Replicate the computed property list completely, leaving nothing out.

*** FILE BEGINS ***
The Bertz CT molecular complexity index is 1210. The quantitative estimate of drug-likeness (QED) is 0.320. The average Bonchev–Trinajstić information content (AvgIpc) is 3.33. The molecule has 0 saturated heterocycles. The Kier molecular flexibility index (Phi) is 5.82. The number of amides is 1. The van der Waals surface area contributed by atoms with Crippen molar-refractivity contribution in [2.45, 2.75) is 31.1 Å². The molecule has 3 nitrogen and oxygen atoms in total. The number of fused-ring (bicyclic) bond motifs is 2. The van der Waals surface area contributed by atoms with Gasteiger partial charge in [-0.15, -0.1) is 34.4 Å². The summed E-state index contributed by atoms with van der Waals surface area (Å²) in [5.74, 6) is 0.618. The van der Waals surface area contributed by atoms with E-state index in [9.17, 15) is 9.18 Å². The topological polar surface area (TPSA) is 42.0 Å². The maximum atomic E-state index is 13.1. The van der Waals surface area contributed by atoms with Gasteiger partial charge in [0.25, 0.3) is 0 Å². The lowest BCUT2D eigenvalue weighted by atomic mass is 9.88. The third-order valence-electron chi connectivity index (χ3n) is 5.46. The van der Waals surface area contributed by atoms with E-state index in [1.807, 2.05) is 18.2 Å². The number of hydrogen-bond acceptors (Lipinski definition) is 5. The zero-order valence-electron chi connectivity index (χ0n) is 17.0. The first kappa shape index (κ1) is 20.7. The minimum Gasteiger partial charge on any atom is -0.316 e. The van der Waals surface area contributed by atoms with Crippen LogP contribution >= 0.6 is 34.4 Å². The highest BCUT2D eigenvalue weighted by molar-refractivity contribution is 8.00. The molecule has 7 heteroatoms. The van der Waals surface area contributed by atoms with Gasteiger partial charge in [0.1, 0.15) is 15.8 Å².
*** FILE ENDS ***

The Bertz CT molecular complexity index is 1210. The quantitative estimate of drug-likeness (QED) is 0.320. The average Bonchev–Trinajstić information content (AvgIpc) is 3.33. The molecule has 0 saturated heterocycles. The Kier molecular flexibility index (Phi) is 5.82. The number of amides is 1. The van der Waals surface area contributed by atoms with Crippen molar-refractivity contribution in [2.45, 2.75) is 31.1 Å². The molecule has 3 nitrogen and oxygen atoms in total. The number of fused-ring (bicyclic) bond motifs is 2. The van der Waals surface area contributed by atoms with Gasteiger partial charge in [-0.15, -0.1) is 34.4 Å². The summed E-state index contributed by atoms with van der Waals surface area (Å²) in [5.74, 6) is 0.618. The van der Waals surface area contributed by atoms with E-state index in [9.17, 15) is 9.18 Å². The topological polar surface area (TPSA) is 42.0 Å². The maximum atomic E-state index is 13.1. The van der Waals surface area contributed by atoms with Gasteiger partial charge in [0.25, 0.3) is 0 Å². The lowest BCUT2D eigenvalue weighted by atomic mass is 9.88. The third-order valence-electron chi connectivity index (χ3n) is 5.46. The van der Waals surface area contributed by atoms with E-state index in [1.807, 2.05) is 18.2 Å². The number of hydrogen-bond acceptors (Lipinski definition) is 5. The zero-order valence-electron chi connectivity index (χ0n) is 17.0. The first kappa shape index (κ1) is 20.7. The minimum Gasteiger partial charge on any atom is -0.316 e. The van der Waals surface area contributed by atoms with Crippen LogP contribution >= 0.6 is 34.4 Å². The highest BCUT2D eigenvalue weighted by molar-refractivity contribution is 8.00. The molecule has 7 heteroatoms. The van der Waals surface area contributed by atoms with Gasteiger partial charge in [0.1, 0.15) is 15.8 Å².